Gina Deer hands Lucie Lanthier a cheque for $500, in hope to help those struggling with food security during these winter months.
(COURTESY GINA DEER)
As an essential service that is still open during the COVID-19 pandemic, The Eastern Door is fighting hard to keep news like this flowing, in our print product, though an online subscription at www.eastermdoor.com and here, for free, on our website and Facebook.
But when a large portion of our regular revenue has disappeared due to so many other businesses being closed, our circulation being affected by the same issue, and all of our specials canceled until the end of the year, we are looking for alternative ways to keep operations going, staff paid, and the paper out every Friday for you to enjoy.
Please consider a financial contribution to help us keep doing what we do best; telling the stories of our people in a contemporary medium – a solid, continuing archive that documents our cherished, shared history. Your kind donation will go to a newspaper that stands as the historical record, in-depth, informative and award-winning news; colourful stories, and a big boost to the local economy by employing 95 percent local workers.
Also, please consider subscribing to our e-edition, which comes out Thursday night, at www.easterndoor.com today, or pick up your copy Friday morning in Kahnawake, Kanesatake or Chateauguay. Akwesasne delivery has been suspended due to the pandemic and border issues.
We exercise real freedom of the press every single day. Without our reporters fighting for the truth our community would be missing a whole lot of facts, separated from gossip and rumors.
E-transfers are accepted and very much appreciated at: firstname.lastname@example.org.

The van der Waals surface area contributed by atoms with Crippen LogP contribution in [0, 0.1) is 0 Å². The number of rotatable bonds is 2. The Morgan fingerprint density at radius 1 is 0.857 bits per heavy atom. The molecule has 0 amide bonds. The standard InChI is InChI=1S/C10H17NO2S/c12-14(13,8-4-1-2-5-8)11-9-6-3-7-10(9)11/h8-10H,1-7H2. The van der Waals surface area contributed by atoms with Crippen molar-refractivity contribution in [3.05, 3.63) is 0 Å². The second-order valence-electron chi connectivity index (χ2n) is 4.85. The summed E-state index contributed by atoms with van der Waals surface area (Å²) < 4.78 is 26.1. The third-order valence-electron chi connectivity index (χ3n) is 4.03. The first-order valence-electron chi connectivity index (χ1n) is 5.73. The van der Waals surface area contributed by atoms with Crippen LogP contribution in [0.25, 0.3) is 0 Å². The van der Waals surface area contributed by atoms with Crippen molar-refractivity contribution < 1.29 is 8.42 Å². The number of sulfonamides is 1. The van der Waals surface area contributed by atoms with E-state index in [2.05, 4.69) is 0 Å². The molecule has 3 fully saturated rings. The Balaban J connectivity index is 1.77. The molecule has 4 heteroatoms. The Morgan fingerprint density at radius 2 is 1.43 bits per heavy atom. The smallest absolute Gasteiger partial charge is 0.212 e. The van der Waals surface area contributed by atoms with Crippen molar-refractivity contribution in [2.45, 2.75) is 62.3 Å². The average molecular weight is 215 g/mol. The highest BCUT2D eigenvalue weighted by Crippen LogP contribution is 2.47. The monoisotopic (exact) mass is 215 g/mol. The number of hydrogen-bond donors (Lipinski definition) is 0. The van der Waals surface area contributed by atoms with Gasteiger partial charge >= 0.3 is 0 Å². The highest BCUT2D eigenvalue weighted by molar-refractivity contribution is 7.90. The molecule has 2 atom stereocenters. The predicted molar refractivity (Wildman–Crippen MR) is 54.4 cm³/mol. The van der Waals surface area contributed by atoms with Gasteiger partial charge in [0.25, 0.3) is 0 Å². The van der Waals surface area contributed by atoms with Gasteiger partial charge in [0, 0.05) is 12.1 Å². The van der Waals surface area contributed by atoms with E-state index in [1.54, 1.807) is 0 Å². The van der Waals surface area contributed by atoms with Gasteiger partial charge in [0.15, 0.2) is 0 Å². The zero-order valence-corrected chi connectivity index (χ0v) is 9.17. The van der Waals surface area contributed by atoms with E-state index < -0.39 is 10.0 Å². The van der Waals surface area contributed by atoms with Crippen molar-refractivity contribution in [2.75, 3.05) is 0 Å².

“During COVID-19, we have really turned things around.”
Now that’s a sentence we don’t hear very often.
Although many businesses are struggling to stay afloat, Dépanneur et Gas Guimond has been thriving through the dreaded global pandemic.
This neighbourhood depanneur and gas station in Sainte-Lucie-des-Laurentides, which is adjacent to Tioweró:ton and run by a friendly-faced Gina Deer, has decided to give back and share their success of the last unpredictable few months.
“We have decided to give $500 to the town of St. Lucie and $500 to Kahnawake Shakotiia’takehnhas Community Services (KSCS) for Christmas food baskets,” said Deer.
Deer’s business was not always as prosperous as it is now. As many business owners can attest, success and loss is often a complex balancing act.
“We have been a struggling business since the beginning and have been through a lot of hardships over the years,” said Deer.
Between a flood that cost them in damages among other money-draining events, they were forced to remain vigilant over almost a decade of business.
After developing a wealth of knowledge and experience in the intricacies of running a business in a small community, Deer, who is also a Mohawk Council chief, feels it’s important to help others facing similar hardships.
Especially because these were the exact shoes she was once in.
“We thought it was important to give back in light that we are doing better,” she said.
Deer explained that like the rest of the world, there were many difficult decisions to be made as a business owner at the beginning of a pandemic.
This being said, her clients did encourage her to keep her doors open, and promised that they would continue to show up and help keep her business alive.
“They made a commitment and we always try to ensure that we give good service to our clients,” she explained.
In St. Lucie, Deer’s business is the only gas station, meaning people would have to go all the way to St. Agathe just to fill up their tank. With this in mind, Deer assured that her station is also filled with many other essential foods and supplies that one might need.
Deer’s support and selflessness did not go unnoticed. She will be presenting the donations to KSCS, to support Kahnawake Christmas baskets in the near future, and has already given the donation to the food bank in St. Lucie.
Lucie Lanthier works for the local food bank up north and said that when they saw the donation, they were ecstatic.
Lanthier explained that because COVID-19 will limit their ability to go door-to-door, donations like this make a huge difference. “This will help us greatly with our Christmas baskets this year.”
Lanthier said every single week, a member of her team goes to Deer’s store to get milk for the food bank. Lanthier said that because they are a small food bank, the $500 donation will reach far beyond what they would have hoped.
“A big thank you to Ms. Deer. This donation will be a big help to families in St. Lucie,” she said with a smile.